The cross-border share of total purchase volume is highest in Europe, where 12% of all card spending was either carried out abroad or at foreign online merchants.
New research from RBR Data Services, a division of Datos Insights, reports that 6% of all global card volume was cross-border in 2022, up from 5% the year before. With the pandemic over and travel restrictions lifted, consumers have been keen to book trips abroad again. In addition, businesses have returned to in-person international meetings and conferences, despite the growth of virtual meetings and events during and since the pandemic.
E-commerce payments, which were boosted during the pandemic, are continuing to be driven by globalisation, with consumers increasingly shopping at online marketplaces based outside of their home countries.
Credit card issuers are offering more and more travel-related benefits
Global Cards and Payments shows that while debit cards make up approximately half of all cross-border spending, credit cards are accounting for a growing proportion, as issuers are expanding the benefits offered on T&E credit products, such as fee-free overseas payments.
As many prepaid products are gift cards, they are often used to make e-commerce purchases, many of which are cross-border. However, due to the prepaid sector’s relatively small share of global card spending overall, its share of cross-border spending also remains low.
Bulgaria and Singapore stand out with particularly high cross-border card spending
RBR’s study reveals that the cross-border share of total purchase volume is highest in Europe, where 12% of all card spending was either carried out abroad or at foreign online merchants. In Bulgaria, cross-border spending is especially high, with consumers tending to use cash for day-to-day domestic purchases, but switching to card payments when abroad.
Almost half of the world’s cross-border card spending was made on cards issued in Asia-Pacific, with Singapore’s cross-border share of total purchase volume being the highest in the region. Not only do Singaporeans often use cards when visiting neighbouring countries like Malaysia and Thailand, but they regularly make online purchases at foreign retailers, such as those based in India. However, a real-time link facilitating simpler cross-border money transfers between Singapore’s PayNow and India’s UPI was launched in February 2023, which could limit future growth in cross-border card spending between the two countries.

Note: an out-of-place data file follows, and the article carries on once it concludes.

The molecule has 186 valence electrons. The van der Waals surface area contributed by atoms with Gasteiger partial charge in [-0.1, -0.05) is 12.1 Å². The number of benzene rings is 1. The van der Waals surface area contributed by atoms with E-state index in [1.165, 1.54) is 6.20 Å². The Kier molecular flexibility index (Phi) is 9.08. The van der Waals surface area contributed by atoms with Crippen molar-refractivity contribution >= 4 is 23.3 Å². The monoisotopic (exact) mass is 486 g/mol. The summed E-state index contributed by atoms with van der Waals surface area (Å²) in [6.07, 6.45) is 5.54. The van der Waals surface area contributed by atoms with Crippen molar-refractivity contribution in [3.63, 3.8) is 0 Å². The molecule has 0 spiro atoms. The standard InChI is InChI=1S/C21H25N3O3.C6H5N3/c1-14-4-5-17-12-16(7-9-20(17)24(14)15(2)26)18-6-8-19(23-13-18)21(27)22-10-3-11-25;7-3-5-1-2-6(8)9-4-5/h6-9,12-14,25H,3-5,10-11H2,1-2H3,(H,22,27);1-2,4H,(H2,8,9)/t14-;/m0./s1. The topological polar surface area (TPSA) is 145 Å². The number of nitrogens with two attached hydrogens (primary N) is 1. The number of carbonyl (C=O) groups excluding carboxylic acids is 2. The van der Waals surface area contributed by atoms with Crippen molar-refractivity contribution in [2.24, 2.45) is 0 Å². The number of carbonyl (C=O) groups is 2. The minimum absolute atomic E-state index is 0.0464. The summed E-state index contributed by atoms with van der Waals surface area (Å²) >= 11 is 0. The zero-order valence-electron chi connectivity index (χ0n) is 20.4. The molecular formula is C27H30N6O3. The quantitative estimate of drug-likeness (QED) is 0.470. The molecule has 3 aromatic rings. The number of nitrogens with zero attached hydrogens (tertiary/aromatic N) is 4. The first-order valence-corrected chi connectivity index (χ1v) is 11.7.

There is relatively little cross-border spending in the USA (and none at all in Iran)
According to RBR’s research, while the UAE’s status as a regional commerce and finance hub means that cross-border spending has a relatively high share of overall card volume in this market and in the region as a whole, this is not the case for every country in the region. Cross-border payments are not possible on Iranian-issued cards, all of which are domestic-only, and none of which have acceptance agreements with other countries.
The cross-border share of total purchase volume is lowest in the Americas region, at just 4%. While Canadian consumers and businesses often make in-person and online payments in the USA, cross-border payments are rarely made by US citizens themselves, largely due to the strength of the country’s domestic T&E and e-commerce sectors.
Cross-border card spending is set to keep rising, despite competition from alternative products
Daniel Dawson, who led RBR’s Global Cards and Payments study, commented: “While it was largely due to the easing of travel restrictions that cross-border card spending rose significantly in 2022, growth momentum will continue over the coming years. Not only are consumers becoming increasingly confident making card payments abroad, but purchases at foreign online stores are on the rise.”
With cross-border card spending forecast to grow in the coming years, so too is the scale of alternative payment solutions that can be used at foreign merchants. While such alternatives are a genuine threat to card payments, card issuers are not standing still and increasingly focusing on launching products that are convenient for cross-border spending to combat such threats
Banking 4.0 – „how was the experience for you”
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